Blacktip reef sharks (Carcharhinus melanopterus) show high capacity for wound healing and recovery following injury

Andrew Chin, Johann Mourier, Jodie L. Rummer*

*Corresponding author for this work

    Research output: Contribution to journalArticlepeer-review

    57 Citations (Scopus)
    39 Downloads (Pure)


    Wound healing is important for sharks from the earliest life stages, for example, as the 'umbilical scar' in viviparous species heals, and throughout adulthood, when sharks can incur a range of external injuries from natural and anthropogenic sources. Despite anecdotal accounts of rapid healing in elasmobranchs, data regarding recovery and survival of individuals from different wound or injury types has not been systematically collected. The present study documented: (i) 'umbilical scar' healing in wild-caught, neonatal blacktip reef sharks while being reared for 30 days in flow-through laboratory aquaria in French Polynesia; (ii) survival and recovery of free-swimming blacktip reef sharks in Australia and French Polynesia following a range of injuries; and (iii) long-term survival following suspected shark-finning activities. Laboratory monitoring, tag-recapture records, telemetry data and photo-identification records suggest that blacktip reef sharks have a high capacity to survive and recover from small or even large and severe wounds. Healing rates, recovery and survival are important factors to consider when assessing impacts of habitat degradation and fishing stress on shark populations. The present study suggests that individual survival may depend more on handling practices and physiological stress rather than the extent of physical injury. These observations also contribute to discussions regarding the ethics of tagging practices used in elasmobranch research and provide baseline healing rates that may increase the accuracy in estimating reproductive timing inferred from mating scars and birth dates for neonatal sharks based on umbilical scar healing status.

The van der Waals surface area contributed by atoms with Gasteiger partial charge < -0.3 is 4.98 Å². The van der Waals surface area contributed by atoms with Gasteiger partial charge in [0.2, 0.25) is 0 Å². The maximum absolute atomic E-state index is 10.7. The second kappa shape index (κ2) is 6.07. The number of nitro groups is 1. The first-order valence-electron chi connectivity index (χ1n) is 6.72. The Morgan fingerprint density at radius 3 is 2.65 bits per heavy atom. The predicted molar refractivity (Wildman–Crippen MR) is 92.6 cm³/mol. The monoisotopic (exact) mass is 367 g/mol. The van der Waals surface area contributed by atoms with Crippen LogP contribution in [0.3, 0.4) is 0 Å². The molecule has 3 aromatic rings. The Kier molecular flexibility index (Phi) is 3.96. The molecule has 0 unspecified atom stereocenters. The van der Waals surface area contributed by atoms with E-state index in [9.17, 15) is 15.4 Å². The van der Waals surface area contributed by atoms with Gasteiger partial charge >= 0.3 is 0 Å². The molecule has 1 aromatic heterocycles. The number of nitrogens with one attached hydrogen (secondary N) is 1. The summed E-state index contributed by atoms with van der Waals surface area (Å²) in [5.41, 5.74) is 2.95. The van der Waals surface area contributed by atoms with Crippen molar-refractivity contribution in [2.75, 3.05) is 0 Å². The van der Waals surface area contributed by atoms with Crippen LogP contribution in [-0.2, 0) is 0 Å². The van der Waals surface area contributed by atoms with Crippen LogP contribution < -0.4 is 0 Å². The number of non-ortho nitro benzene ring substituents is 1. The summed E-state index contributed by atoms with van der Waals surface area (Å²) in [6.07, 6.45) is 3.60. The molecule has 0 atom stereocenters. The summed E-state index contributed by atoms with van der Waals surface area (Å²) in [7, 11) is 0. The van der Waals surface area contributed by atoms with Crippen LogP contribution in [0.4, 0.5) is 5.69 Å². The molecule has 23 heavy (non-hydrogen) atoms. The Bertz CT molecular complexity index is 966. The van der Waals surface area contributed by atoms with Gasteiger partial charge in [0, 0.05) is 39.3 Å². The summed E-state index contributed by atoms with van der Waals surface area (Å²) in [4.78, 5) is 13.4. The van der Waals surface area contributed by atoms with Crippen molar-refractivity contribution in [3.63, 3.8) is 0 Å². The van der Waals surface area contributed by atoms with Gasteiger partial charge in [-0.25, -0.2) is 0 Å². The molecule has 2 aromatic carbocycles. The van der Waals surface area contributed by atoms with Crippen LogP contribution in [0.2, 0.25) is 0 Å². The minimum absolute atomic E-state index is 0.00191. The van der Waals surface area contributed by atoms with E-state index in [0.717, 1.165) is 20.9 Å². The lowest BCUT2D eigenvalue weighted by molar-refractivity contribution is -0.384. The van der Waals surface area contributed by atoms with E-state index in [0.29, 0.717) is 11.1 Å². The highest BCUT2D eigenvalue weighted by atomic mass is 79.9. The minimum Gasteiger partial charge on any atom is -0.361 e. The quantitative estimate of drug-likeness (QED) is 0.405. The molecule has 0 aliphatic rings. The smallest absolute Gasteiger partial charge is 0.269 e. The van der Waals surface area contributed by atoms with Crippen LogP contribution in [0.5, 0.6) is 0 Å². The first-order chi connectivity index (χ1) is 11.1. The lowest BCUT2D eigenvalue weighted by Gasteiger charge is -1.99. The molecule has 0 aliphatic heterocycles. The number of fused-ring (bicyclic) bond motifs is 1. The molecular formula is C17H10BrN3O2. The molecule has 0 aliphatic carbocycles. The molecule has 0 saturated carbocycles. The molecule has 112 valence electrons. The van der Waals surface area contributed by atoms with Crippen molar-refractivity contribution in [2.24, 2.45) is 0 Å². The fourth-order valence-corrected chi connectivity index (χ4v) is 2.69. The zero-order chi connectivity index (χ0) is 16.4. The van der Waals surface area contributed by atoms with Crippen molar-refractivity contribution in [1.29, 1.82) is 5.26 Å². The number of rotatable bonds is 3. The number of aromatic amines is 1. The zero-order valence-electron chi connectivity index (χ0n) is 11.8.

Original languageEnglish
    Article numbercov062
    Pages (from-to)1-9
    Number of pages9
    JournalConservation Physiology
    Issue number1
    Publication statusPublished - 2015

    Bibliographical note

    Copyright the Author(s) 2015. Version archived for private and non-commercial use with the permission of the author/s and according to publisher conditions. For further rights please contact the publisher.


    • Coral reefs
    • Elasmobranchs
    • Fish
    • Fisheries
    • French Polynesia
    • Great Barrier Reef


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